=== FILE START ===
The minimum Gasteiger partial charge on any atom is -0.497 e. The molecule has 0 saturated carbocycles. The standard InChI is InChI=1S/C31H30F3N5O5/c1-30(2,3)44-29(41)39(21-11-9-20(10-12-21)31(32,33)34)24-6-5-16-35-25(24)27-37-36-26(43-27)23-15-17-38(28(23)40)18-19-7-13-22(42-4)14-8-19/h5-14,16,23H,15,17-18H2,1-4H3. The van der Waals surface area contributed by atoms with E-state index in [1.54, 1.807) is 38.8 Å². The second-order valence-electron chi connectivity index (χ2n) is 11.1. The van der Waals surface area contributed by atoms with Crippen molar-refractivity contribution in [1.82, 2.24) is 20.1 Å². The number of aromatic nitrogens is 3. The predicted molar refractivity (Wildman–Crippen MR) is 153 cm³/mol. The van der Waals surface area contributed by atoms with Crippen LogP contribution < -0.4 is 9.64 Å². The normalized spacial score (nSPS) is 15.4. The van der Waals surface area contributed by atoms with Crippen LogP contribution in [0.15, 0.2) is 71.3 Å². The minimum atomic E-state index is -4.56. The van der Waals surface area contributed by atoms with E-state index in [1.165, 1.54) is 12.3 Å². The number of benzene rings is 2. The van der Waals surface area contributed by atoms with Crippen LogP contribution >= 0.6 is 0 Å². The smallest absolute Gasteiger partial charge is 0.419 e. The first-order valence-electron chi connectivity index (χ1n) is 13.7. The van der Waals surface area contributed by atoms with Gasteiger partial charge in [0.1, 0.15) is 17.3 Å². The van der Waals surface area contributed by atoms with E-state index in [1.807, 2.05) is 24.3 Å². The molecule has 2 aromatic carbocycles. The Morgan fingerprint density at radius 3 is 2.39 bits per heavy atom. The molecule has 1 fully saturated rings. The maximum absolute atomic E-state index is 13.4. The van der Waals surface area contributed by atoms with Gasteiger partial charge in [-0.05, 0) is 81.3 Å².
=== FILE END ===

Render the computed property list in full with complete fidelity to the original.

The minimum Gasteiger partial charge on any atom is -0.497 e. The molecule has 0 saturated carbocycles. The standard InChI is InChI=1S/C31H30F3N5O5/c1-30(2,3)44-29(41)39(21-11-9-20(10-12-21)31(32,33)34)24-6-5-16-35-25(24)27-37-36-26(43-27)23-15-17-38(28(23)40)18-19-7-13-22(42-4)14-8-19/h5-14,16,23H,15,17-18H2,1-4H3. The van der Waals surface area contributed by atoms with E-state index in [1.54, 1.807) is 38.8 Å². The second-order valence-electron chi connectivity index (χ2n) is 11.1. The van der Waals surface area contributed by atoms with Crippen molar-refractivity contribution in [1.82, 2.24) is 20.1 Å². The number of aromatic nitrogens is 3. The predicted molar refractivity (Wildman–Crippen MR) is 153 cm³/mol. The van der Waals surface area contributed by atoms with Crippen LogP contribution < -0.4 is 9.64 Å². The normalized spacial score (nSPS) is 15.4. The van der Waals surface area contributed by atoms with Crippen LogP contribution in [0.15, 0.2) is 71.3 Å². The minimum atomic E-state index is -4.56. The van der Waals surface area contributed by atoms with E-state index in [1.165, 1.54) is 12.3 Å². The number of benzene rings is 2. The van der Waals surface area contributed by atoms with Crippen LogP contribution >= 0.6 is 0 Å². The smallest absolute Gasteiger partial charge is 0.419 e. The first-order valence-electron chi connectivity index (χ1n) is 13.7. The van der Waals surface area contributed by atoms with Gasteiger partial charge in [0.1, 0.15) is 17.3 Å². The van der Waals surface area contributed by atoms with E-state index in [1.807, 2.05) is 24.3 Å². The molecule has 2 aromatic carbocycles. The Morgan fingerprint density at radius 3 is 2.39 bits per heavy atom. The molecule has 1 fully saturated rings. The maximum absolute atomic E-state index is 13.4. The van der Waals surface area contributed by atoms with Gasteiger partial charge in [-0.05, 0) is 81.3 Å².